"Shalom Auslander writes like Philip Roth's angry nephew. Foreskin's Lament is a scathing theological rant, a funny, oddly moving coming-of-age memoir, and an irreverent meditation on family, marriage, and cultural identity. God may be a bit irritated by this book, but I loved it." Tom Perrotta, author of Little Children and The Abstinence Teacher
"If you read this while you're eating, the food will come out your nose. Foreskin's Lament is a filthy and slightly troubling dialogue with God, the big, old, physically abusive ultra orthodox God who brought His Chosen People out of Egypt to torture them with non kosher Slim Jims. I loved this book and will never again look at the isolated religious nutjobs on the fringe of American society with anything less than love and understanding." Matt Klam, author of Sam the Cat
"[A]n audacious, poke-God-in-the-eye memoir written by thirtysomething Shalom Auslander, who waxes hilariously upon the 'theological abuse' he suffered during a strict Orthodox upbringing in Monsey, N.Y." Miami Herald
"Writing with humor and bitter irony about the most personal subjects, with deep, real-world consequences, is no task for an acolyte, although many have tried. With his middle finger pointed at the heavens and a hand held over his heart, Auslander gives us Foreskin's Lament. Mazel tov to him." New York Times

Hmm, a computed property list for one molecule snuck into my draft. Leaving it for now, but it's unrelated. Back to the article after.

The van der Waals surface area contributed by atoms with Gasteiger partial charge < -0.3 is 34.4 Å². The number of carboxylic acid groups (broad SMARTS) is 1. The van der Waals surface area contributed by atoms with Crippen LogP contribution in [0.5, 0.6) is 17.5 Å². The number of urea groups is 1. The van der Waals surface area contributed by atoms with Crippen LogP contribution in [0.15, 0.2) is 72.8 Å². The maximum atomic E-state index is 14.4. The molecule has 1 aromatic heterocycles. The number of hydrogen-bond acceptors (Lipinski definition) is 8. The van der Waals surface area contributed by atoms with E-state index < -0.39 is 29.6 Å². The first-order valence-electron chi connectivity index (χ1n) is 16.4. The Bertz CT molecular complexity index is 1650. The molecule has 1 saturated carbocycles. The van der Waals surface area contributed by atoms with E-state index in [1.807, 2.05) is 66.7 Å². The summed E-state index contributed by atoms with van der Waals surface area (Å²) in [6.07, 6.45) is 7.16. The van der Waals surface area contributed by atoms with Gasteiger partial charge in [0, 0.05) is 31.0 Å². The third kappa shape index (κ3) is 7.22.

"[A] terrific book I was sad I read in so few sittings, because I wanted more." San Francisco Chronicle
"Auslander calls God names you're not allowed to call your little brother. I found the book lyrical, hysterical and refreshingly atypical." Cleveland Plain Dealer
"Writing funny and angry columns is one thing, but sustaining that pitch of laughter and fury for the length of a book is extraordinarily difficult. Auslander succeeds." Philadelphia Inquirer
"It would be a mistake to construe this book as anti-Semitic. It is, instead, a repudiation of fundamentalisms of all stripes." St. Petersburg Times
In his bitingly funny memoir of growing up in a dysfunctional Jewish family and wrestling with a vengeful God, Auslander's combination of unrelenting humor and anger renders a rich and fascinating portrait of a man grappling with his faith, family, and community.
A New York Times Notable Book, and a chaotic, laugh riot” (San Francisco Chronicle) of a memoir.